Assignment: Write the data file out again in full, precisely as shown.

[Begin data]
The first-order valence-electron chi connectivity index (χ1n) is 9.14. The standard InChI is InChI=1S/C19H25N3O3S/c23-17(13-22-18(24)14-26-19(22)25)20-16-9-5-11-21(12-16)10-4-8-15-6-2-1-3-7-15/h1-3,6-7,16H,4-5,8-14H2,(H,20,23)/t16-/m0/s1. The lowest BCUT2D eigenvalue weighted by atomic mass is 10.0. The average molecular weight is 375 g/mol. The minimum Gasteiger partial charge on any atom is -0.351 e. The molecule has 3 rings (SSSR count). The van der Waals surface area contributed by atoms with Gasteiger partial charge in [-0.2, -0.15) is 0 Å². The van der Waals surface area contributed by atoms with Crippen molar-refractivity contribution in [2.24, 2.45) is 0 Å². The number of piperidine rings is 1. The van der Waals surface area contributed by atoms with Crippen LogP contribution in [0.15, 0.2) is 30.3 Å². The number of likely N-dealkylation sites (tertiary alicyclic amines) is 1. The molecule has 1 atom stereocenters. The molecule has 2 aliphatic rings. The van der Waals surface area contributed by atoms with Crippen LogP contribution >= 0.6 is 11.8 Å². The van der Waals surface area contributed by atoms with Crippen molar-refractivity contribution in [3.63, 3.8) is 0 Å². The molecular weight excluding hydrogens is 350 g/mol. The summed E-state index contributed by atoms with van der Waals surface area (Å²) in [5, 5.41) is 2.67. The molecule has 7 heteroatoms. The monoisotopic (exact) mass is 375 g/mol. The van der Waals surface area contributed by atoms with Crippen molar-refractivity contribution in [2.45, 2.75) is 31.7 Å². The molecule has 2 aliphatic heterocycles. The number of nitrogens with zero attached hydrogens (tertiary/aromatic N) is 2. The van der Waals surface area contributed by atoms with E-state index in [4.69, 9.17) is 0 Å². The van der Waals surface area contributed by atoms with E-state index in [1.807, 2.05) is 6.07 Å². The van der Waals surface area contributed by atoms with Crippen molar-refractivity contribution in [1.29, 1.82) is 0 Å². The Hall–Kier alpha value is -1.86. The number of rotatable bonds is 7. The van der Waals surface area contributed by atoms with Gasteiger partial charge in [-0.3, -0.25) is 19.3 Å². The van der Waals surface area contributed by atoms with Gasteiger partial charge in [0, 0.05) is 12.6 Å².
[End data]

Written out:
The first-order valence-electron chi connectivity index (χ1n) is 9.14. The standard InChI is InChI=1S/C19H25N3O3S/c23-17(13-22-18(24)14-26-19(22)25)20-16-9-5-11-21(12-16)10-4-8-15-6-2-1-3-7-15/h1-3,6-7,16H,4-5,8-14H2,(H,20,23)/t16-/m0/s1. The lowest BCUT2D eigenvalue weighted by atomic mass is 10.0. The average molecular weight is 375 g/mol. The minimum Gasteiger partial charge on any atom is -0.351 e. The molecule has 3 rings (SSSR count). The van der Waals surface area contributed by atoms with Gasteiger partial charge in [-0.2, -0.15) is 0 Å². The van der Waals surface area contributed by atoms with Crippen molar-refractivity contribution in [2.24, 2.45) is 0 Å². The number of piperidine rings is 1. The van der Waals surface area contributed by atoms with Crippen LogP contribution in [0.15, 0.2) is 30.3 Å². The number of likely N-dealkylation sites (tertiary alicyclic amines) is 1. The molecule has 1 atom stereocenters. The molecule has 2 aliphatic rings. The van der Waals surface area contributed by atoms with Crippen LogP contribution >= 0.6 is 11.8 Å². The van der Waals surface area contributed by atoms with Crippen molar-refractivity contribution in [3.63, 3.8) is 0 Å². The molecular weight excluding hydrogens is 350 g/mol. The summed E-state index contributed by atoms with van der Waals surface area (Å²) in [5, 5.41) is 2.67. The molecule has 7 heteroatoms. The monoisotopic (exact) mass is 375 g/mol. The van der Waals surface area contributed by atoms with Crippen molar-refractivity contribution in [2.45, 2.75) is 31.7 Å². The molecule has 2 aliphatic heterocycles. The number of nitrogens with zero attached hydrogens (tertiary/aromatic N) is 2. The van der Waals surface area contributed by atoms with E-state index in [4.69, 9.17) is 0 Å². The van der Waals surface area contributed by atoms with E-state index in [1.807, 2.05) is 6.07 Å². The van der Waals surface area contributed by atoms with Crippen molar-refractivity contribution in [1.29, 1.82) is 0 Å². The Hall–Kier alpha value is -1.86. The number of rotatable bonds is 7. The van der Waals surface area contributed by atoms with Gasteiger partial charge in [-0.3, -0.25) is 19.3 Å². The van der Waals surface area contributed by atoms with Gasteiger partial charge in [0, 0.05) is 12.6 Å².